Nelson Ntemang'ombe MwaleNelson Ntemang'ombe Mwale is a Malawian nurse midwife and a GAIN midwife mentor. Prior to becoming a midwife, Nelson studied at Blantyre Teachers Training College and graduated with a Certificate in initial primary teacher education (IPTE) in 2007. He worked as a primary school teacher for three years before enrolling in Kamuzu College of Nursing at the University of Malawi.  Nelson graduated in 2015 with a BSc in nursing and midwifery. Nelson was part of the first training cohort in Neno district and is now working as a mentor to other nurse midwives in the district. His work in Malawi including working in the operating room at Queen Elizabeth Central Hospital, maternity in-charge at Neno District Hospital, and Safe Motherhood Coordinator for the district. Nelson has been recognized twice as best midwife in the district and has represented Malawian nursing at international meetings.

Merab Nyishime is a registered nurse currently working with Partners In Health in Liberia as a neonatal nurse specialist. Before joining Partners In Health in Liberia, Merab served as MCH Associate Director, Deputy Nursing Director, Mentor of Mentors in Rwanda and neonatal expert with Médecin Sans Frontière in Central African Republic. She is known as one of the pioneers of the “All Babies Count” Initiative that aims to reduce neonatal mortality in Rwanda through capacity building and implementing quality improvement projects at the national level. Merab holds a bachelor’s degree in clinical medicine and community health from the University of Rwanda and a Master of Science in global health delivery from the University of Global Health Equity, Rwanda. Merab has extensive experience in maternal and child health at a national and international level. She published “A retrospective study of neonatal case management and outcomes in rural Rwanda” in BMC Pediatrics and developed numerous online videos on neonatal care via Pediatrics open access website. Merab has also co-authored other neonatal research papers and presented abstracts in the US and sub-Saharan Africa. She is devoted to coaching and mentoring clinicians in maternal child health case management and quality improvement.

Miranda Rouse is the Program Manager of Global Action in Nursing (GAIN). She has a Bachelor of Science in nutrition from Drexel University and a Master of Public Health from the University of Pennsylvania. Prior to pursuing her master’s degree, she was a Peace Corps Volunteer in Northwestern Province, Zambia from 2018-2020. While in Zambia, she collaborated on activities related to maternal and child health and nutrition, family planning awareness, and HIV and malaria prevention. She is passionate about reproductive justice and access to reproductive health services, especially for adolescents and vulnerable populations. Her research interests include global reproductive health, maternal and child health, and gender equity.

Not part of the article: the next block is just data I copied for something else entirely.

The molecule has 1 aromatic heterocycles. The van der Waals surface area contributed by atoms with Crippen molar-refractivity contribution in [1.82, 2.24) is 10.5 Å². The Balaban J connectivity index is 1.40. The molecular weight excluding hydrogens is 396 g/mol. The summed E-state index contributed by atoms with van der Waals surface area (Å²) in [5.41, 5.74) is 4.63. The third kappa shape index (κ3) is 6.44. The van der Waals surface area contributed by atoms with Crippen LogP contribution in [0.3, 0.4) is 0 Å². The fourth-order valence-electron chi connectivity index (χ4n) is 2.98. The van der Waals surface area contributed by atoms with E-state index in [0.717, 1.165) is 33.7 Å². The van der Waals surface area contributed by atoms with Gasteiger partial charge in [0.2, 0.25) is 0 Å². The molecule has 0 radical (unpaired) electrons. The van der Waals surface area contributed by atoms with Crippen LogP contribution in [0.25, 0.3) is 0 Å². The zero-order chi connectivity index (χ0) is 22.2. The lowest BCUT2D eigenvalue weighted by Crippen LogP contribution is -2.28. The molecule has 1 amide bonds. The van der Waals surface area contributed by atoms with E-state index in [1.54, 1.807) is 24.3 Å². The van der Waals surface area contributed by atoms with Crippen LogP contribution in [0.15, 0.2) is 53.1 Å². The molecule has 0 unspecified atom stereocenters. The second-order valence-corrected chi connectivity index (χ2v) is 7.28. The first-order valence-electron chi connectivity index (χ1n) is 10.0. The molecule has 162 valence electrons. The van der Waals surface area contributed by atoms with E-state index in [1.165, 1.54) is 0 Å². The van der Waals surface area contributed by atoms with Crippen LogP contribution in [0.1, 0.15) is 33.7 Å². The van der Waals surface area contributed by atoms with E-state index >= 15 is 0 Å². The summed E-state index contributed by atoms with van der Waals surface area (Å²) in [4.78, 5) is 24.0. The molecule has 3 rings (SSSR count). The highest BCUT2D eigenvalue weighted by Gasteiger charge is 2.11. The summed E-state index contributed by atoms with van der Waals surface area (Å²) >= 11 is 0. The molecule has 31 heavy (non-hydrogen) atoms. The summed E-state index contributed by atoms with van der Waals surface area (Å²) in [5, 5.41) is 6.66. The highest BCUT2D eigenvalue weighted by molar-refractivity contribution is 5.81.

Marshall Sackey is a registered nurse in Liberia and holds associate and bachelor degrees in nursing, and currently pursuing his master's in healthcare management. He has over eight years of experience as a clinical nurse, and has worked with the Liberian Ministry of Health in more than 6 counties to strengthen staff capacity and deliver quality health services. Currently Marshall is working as a Senior Pediatric and Neonatal Clinical Mentor at Partners In Health in Liberia, Maryland county. He has gained valuable clinical knowledge in different departments and hopes to improve his leadership skills. He is working to integrate evidence-based practice in advanced clinical leadership and promote advanced nursing practices in hard-to-reach areas in Liberia. He is motivated by working with the underserved and vulnerable populations.

Mphatso SayendaMphatso Sayenda is a registered nurse-midwife working in Neno district, Malawi and is employed by Partners in Health as a GAIN nurse-midwife mentor. She holds a bachelor’s degree in nursing and midwifery from Kamuzu College of Nursing. She worked as a midwife in charge of Lisungwi Community Hospital and received an award for best midwife in organizing the ward, leading the maternity team, and improving the quality of midwifery care. As a GAIN mentor, she is responsible for mentoring midwives in four Neno district facilities. Mphatso mentors on the use of the Safe Childbirth Checklist, modeling and teaching basic obstetric care, and developing quality improvement projects based on the needs or gaps identified in GAIN facilities. She is also involved at a national level in the adaptation and adoption of the Safe Childbirth Checklist countrywide. In addition, she is working to reinforce infection prevention protocols in the clinical setting to improve obstetric outcomes, and emergency obstetric care and response.

Luseshelo Fanny Simwinga is a state registered nurse midwife with vast experience in bedside maternal and newborn care. Luseshelo holds a Bachelor of Science in nursing and midwifery from the University of Malawi Kamuzu College of Nursing (KCN), and is currently finalizing her Master of Science in nursing and midwifery education. She has worked in the public sector at Ntchisi District Hospital and Queen Elizabeth Central Hospital as a bedside midwife and a nurse/midwife leader. She previously worked as a District Safe Motherhood Coordinator, Maternal and Neonatal Health Quality Improvement Team Leader, and Quality of Institutionalized Care (QIC) focal person. She is one of 10 midwives under the International Confederation of Midwives (ICM) Young Midwife Leaders (YML) program for the 2019 – 2020 cohort, where she is being trained in leadership and mentorship among other trainings. Luseshelo is a provider and trainer in quality improvement, specialized newborn care education, Helping Babies Breathe (2nd edition), essential care of every baby, and essential care for small babies. She is also a champion, provider and trainer in Respectful Maternity Care (RMC) and as a YML with ICM, she is working on a project which aims at promoting RMC at Ntchisi District Hospital in the central region of Malawi.